Friday, 22 September 2017

Findmypast adds Dublin Electoral Rolls

Findmypast just made available electoral rolls, over 427,000 records, with the names of those eligible to vote between 1908 and 1915 in Dublin.

Voting eligibility for local elections was restricted to men over the age of 21 and women over the age of 30 who either resided in the city or owned property there.

The original electoral registers are held by the Dublin City Library & Archives.

Act today:Sign the Petition to Update Crown Copyright

Canadians paid for it. We should have access.

Royal Commissions, Parliamentary reports, statistical publications…are the raw materials of good journalism and history in a democratic country. As it is these publications can be changed or removed without warning, especially if the content is not supportive of government policy or otherwise embarrassing.

If they’re deleted, you might still be able to find them via web harvesters like the Wayback Machine. Or they might be gone forever. It’s hit and miss.

The solution is to address Section 12 of the Copyright Act legal scholars have labelled a “legislative monstrosity” and called for its abolishment. It dates from 1911 and British legislation which has long since been superceded -- but not in Canada.

Open up the material we paid for.

Act now. Sign the petition to bring Canadian legislation in line with other democracies .

The online petition closes on September 23 so act now. Sign it at www.FixCrownCopyright.ca

WDYTYA UK on YouTube

Several episodes from the most recent British TV series of Who Do You Think You Are? are new on YouTube.

They are supported by advertizing.

Noel Clarke
Fearne Cotton
Charles Dance
Lisa Hammond
Ian McKellen

Thursday, 21 September 2017

Ancestry adds England, Extracted Parish and Court Records, 1399-1795

New to Ancestry is this collection of 93,495 early parish records. All entries I could find were sourced from a publication Musgrave's Obituaries Prior to 1800. They are index entries with name and death date (sometimes just year), and relate to the more well to do in society. There is no link to further information in the original publication.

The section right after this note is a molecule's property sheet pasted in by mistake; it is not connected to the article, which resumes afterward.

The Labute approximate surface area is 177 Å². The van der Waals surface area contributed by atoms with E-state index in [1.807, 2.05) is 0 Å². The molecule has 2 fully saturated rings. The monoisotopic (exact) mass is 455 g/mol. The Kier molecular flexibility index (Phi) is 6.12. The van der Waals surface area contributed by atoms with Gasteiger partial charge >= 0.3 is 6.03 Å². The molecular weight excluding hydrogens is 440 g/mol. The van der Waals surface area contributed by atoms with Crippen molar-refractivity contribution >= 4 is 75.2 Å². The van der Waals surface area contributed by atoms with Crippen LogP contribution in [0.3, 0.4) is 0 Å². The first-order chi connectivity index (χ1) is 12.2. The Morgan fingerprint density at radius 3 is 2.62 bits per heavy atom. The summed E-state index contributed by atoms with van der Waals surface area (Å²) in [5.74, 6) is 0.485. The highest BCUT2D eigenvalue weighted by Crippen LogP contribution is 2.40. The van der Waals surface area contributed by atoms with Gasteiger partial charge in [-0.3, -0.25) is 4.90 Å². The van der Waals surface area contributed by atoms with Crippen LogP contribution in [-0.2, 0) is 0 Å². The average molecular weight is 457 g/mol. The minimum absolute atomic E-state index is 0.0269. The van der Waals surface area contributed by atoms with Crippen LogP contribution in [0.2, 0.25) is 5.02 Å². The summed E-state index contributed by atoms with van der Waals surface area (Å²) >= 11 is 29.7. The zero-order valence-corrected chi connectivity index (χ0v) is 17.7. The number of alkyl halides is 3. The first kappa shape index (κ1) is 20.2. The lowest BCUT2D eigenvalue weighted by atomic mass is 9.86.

Wednesday, 20 September 2017

O ...Tops Baby Names in England and Wales 2016

Olivia was the most popular for girls replacing Amelia, which has been the most popular since 2011.

Oliver remains as the most popular first name for boys as it has since 2013.

The top ten names for boys were:
Oliver (6,623), Harry (5,284), George (5,263), Jack, Jacob,  Noah, Charlie, Muhammad, Thomas, Oscar. 

For girls:
Olivia (5,017), Alemia (4,777), Emily (3,551), Isla, Ava, Isabella, Lilly, Jessica, Ella, Mia.

The number of different baby names registered in England and Wales in 2016 was 28,274 for boys and 35,645 for girls.

Find the top 100 names and details of the names through history from the Office of National Statistics release at https://www.ons.gov.uk/releases/babynamesinenglandandwales2016


Heritage Ignite! at OPL

In the Auditorium at OPL Main (120 Metcalfe) on Wednesday 27 September, 2017 at 6:30pm Ottawa’s local history enthusiasts will share their passion for our past!  Speakers are local history experts from: Lost Ottawa, Today in Ottawa's History, Workers' History Museum, Ottawa Free Tour, Black History Ottawa, City of Ottawa Archives and Museums, and Heritage Ottawa who will have 5 minutes each to tell you why they’re passionate about Ottawa’s history.

Register here.

Tuesday, 19 September 2017

Signatures: Paul Martin

A reminder of the forthcoming interview of former Prime Minister Paul Martin by Dr. Guy Berthiaume, Librarian and Archivist of Canada, before a live audience. It's the next event in the Signatures Series which features prominent Canadians who have fonds in the LAC collection. The event starts at 12:15 p.m. at Library and Archives Canada, 395 Wellington St., 2nd floor, Ottawa. 

More at http://www.bac-lac.gc.ca/eng/about-us/events/Pages/2017/signatures-series-Paul-Martin.aspx

Monday, 18 September 2017

Discovering Print Resources for Genealogy

The Ottawa Public Library offers a 90 minute session on the types of print resources you can use to do basic genealogy research or add depth to your family history, and introduce the resources available in OPL’s collections.

Monday 25 September, 2017 at 2:00pm at Nepean Centrepointe.

Registration Required.

Advance Notice: Arnprior & McNab/Braeside Archives Genealogy Day

The program is now available for this 14 October 2017 event at the Nick Smith Centre

8:30 – 9:00 Registration and Explore Marketplace 
9:00 – 9:10 Introduction and Welcome
 9:15 – 10:00 1st Speaker 
MARY CAMPBELL: NEW WORLD, NEW OPPORTUNITIES, 
FAMILY SETTLEMENT (SCOTTISH THEME)
10:00 – 10:30 Coffee Break and Explore Marketplace
10:30 – 11:30 2nd Speaker
LESLEY ANDERSON: ANCESTRY DNA
11:30 – 11:45 Comfort Break
11:45 – 12:30 3rd Speaker 
GLORIA TUBMAN: SCOTTISH HOME CHILDREN
Noon Break 12:30 – 1:45 Lunch Break and Explore Marketplace - Raffle Draws at 1 pm
Afternoon 1:45 – 2:45 4th Speaker 
NOREEN KRUZICH: FIRST NATION AND METIS ROOTS
2:45 Closing Remarks
Till 3:00 Explore Marketplace
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Further information at adarchives@hotmail.com

Hazards of Researching Family History: Skeletons in the Closet

Some people think it's only DNA testing that reveals genealogical surprises. Not so. In my own case it was digitized newspapers. If you're not prepared for surprises it's best not to look.

Lifespan and Causes of Death in Britain

In 100 years the average lifespan has increased by 30 years in Britain. An article from the (UK) Office of National Statistics at http://visual.ons.gov.uk/causes-of-death-over-100-years/ presents the trends and details the causes.